Egypt

How Egypt ended their 27-year long FIFA World Cup jinx

Egypt became Africa’s second side, after Nigeria, confirmed of a spot at the 2018 FIFA World Cup following a hard-fought 2-1 win over Congo. We take a look at the Pharaohs’ incredible journey to Russia.

It was a crisp Sunday afternoon in Alexandria; the perfect atmosphere for a football game. Egypt was on the brink of qualifying for the World Cup for the first time since 1990. Group rivals, Uganda and Ghana, had played out a scoreless draw a day before. Leaving the door wide open for the North Africans to end that hoodoo with a victory over winless Congo. So, you’d expect a certain kind of excitement and tension rolled into one across the nation.

Many other countries would have had a game of such magnitude staged in their capital cities. But no, Egypt went north. The reason isn’t far-fetched; the 70,000-capacity Borg El-Arab Stadium, formally opened in 2007 is their largest. On top of that, it is perceived to be a virgin, not jinxed like the rest. Indeed, the Pharaohs had repeatedly faltered at the last hurdle in their own backyard. Most notably was against the Black Stars en route to the 2014 edition.

Not only the national team has had to contend with some sort of spell, but also their Argentine coach, Hector Cuper. Cuper is that manager who lost two successive Champions League finals, while at Valencia. He’s that despised Inter Milan gaffer who handed the Serie A title to Juventus on the final day of the season. That’s not all. At Mallorca, he was beaten twice in two finals; first the Copa del Rey and then the UEFA Cup Winners’ Cup.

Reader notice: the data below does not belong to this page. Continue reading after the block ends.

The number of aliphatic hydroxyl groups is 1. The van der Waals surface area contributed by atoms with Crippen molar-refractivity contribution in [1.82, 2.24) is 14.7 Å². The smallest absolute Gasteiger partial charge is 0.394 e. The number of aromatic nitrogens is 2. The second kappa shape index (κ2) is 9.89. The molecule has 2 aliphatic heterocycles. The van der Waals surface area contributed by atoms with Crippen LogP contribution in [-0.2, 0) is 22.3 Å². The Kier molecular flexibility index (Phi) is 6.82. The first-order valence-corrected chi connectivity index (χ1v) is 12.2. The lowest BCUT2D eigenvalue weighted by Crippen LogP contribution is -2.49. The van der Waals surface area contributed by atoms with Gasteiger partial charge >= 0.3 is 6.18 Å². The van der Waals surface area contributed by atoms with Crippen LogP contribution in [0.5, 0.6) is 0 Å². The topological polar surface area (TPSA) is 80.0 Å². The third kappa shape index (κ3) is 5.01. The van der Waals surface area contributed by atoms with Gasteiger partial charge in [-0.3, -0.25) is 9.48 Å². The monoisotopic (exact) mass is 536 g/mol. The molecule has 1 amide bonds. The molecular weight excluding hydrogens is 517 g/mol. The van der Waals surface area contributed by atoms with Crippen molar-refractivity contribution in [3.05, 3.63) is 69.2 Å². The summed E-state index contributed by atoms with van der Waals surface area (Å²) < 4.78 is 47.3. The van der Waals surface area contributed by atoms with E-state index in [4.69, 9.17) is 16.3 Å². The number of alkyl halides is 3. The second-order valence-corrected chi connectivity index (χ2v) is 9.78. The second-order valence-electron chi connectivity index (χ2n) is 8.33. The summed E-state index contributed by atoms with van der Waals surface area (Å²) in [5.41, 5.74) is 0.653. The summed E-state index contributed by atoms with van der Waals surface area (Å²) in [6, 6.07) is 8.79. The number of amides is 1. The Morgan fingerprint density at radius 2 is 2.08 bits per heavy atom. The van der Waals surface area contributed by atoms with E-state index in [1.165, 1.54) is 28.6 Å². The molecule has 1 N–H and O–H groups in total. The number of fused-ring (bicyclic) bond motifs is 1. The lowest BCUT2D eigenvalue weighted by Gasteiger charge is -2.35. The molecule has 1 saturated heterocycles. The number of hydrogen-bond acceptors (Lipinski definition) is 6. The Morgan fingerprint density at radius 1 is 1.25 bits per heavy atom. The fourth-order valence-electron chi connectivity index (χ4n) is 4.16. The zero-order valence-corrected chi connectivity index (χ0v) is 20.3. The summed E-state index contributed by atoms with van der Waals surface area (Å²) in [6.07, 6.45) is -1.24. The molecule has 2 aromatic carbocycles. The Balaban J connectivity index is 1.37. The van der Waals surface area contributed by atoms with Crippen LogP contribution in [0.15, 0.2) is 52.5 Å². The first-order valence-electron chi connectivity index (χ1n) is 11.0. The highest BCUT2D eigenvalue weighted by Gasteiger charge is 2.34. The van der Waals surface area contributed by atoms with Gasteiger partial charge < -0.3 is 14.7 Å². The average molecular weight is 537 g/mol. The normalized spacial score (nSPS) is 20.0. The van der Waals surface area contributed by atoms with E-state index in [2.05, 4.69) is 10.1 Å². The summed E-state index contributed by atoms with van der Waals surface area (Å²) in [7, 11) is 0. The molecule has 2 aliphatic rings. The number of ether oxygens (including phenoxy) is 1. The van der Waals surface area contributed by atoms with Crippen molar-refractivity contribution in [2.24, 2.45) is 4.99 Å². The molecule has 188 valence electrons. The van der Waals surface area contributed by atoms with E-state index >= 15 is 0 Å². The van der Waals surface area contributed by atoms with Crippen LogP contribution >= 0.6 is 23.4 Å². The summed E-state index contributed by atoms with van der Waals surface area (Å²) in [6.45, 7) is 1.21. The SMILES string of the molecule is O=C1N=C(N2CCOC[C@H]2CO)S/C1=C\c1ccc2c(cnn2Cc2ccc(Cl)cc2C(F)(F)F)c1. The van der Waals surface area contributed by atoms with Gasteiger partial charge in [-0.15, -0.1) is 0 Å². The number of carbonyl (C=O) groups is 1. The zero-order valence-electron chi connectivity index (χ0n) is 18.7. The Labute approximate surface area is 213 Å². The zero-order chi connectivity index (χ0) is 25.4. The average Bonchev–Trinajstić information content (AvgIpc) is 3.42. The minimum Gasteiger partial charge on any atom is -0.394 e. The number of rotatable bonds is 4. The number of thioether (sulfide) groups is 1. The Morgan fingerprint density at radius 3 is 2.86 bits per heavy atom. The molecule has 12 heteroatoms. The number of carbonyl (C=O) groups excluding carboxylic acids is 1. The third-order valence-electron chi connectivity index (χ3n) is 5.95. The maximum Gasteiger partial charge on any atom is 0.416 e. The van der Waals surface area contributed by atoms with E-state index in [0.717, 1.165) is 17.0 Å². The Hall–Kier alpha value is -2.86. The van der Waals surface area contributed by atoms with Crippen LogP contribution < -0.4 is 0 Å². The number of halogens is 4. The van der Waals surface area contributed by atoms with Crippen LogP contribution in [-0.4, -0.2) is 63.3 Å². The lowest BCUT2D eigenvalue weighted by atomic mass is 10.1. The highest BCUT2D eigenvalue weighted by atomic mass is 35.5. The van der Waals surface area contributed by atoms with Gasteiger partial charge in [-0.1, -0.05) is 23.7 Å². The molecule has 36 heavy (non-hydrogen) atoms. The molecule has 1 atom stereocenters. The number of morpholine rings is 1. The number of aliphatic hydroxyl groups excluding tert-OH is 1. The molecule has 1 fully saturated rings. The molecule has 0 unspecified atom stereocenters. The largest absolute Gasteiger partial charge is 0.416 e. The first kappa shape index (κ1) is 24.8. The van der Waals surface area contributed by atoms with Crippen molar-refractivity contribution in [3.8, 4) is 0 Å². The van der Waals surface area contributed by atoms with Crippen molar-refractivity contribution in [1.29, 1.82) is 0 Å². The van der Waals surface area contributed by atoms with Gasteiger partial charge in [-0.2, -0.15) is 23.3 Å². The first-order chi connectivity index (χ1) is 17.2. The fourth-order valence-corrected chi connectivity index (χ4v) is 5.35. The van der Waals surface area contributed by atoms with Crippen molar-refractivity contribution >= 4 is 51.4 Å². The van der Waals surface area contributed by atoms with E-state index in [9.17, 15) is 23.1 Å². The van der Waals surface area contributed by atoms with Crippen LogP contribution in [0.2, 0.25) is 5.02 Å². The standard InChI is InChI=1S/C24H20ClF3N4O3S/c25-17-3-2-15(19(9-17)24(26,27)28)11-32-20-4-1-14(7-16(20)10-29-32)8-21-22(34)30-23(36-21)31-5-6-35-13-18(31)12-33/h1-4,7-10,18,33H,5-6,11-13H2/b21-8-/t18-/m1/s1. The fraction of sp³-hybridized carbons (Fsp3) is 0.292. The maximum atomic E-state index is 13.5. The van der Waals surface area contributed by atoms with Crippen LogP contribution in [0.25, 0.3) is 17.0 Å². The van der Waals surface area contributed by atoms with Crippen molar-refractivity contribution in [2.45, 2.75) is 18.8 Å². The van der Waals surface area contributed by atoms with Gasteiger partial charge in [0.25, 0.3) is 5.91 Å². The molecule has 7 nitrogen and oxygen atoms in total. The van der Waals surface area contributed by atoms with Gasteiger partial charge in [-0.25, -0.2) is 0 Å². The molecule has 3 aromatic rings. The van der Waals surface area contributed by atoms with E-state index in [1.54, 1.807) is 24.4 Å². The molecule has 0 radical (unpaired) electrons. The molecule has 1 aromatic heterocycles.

Yet, none of his previous jobs could compare to the burden of steering Egypt to the Mundial. To the extent, the 61-year-old confessed to “taking hypertension medicine due to the stress”. Well, for Cuper’s lads, their manager’s bombs had nothing to do with them. It was their closest shot at making history; especially those not born around three decades ago.

A little above 80,000 fans were seated even before proceedings began in Alexandria and an extra 8,000 when it eventually did. But they were forced to wait till after the hour mark to see their team in front. Mohamed Salah latched on to a through pass from Mohamed Elneny to send the fans into a boisterous mood. Sadly, their joy was short-lived as Congo struck back through Arnold Bouka Mouto, two minutes to the end of regulation time. At that point, it was as though Cuper’s ghost was back to haunt him.

Moments later, Salah stepped up again to seal their qualification from the spot with less than five seconds left. There and then all hell was let loose.  That goal sent hundreds of thousands of fans across Egypt celebrating, honking car horns and waving the country’s red, white and black flags. In Cairo, an army helicopter dropped hundreds of Egyptian flags on thousands of fans gathered at the city’s iconic Tahrir square.

Finally, Egypt and Cuper have gotten it right. 

About the Author Toby

An unrepentant soccer freak other freaks call geek.

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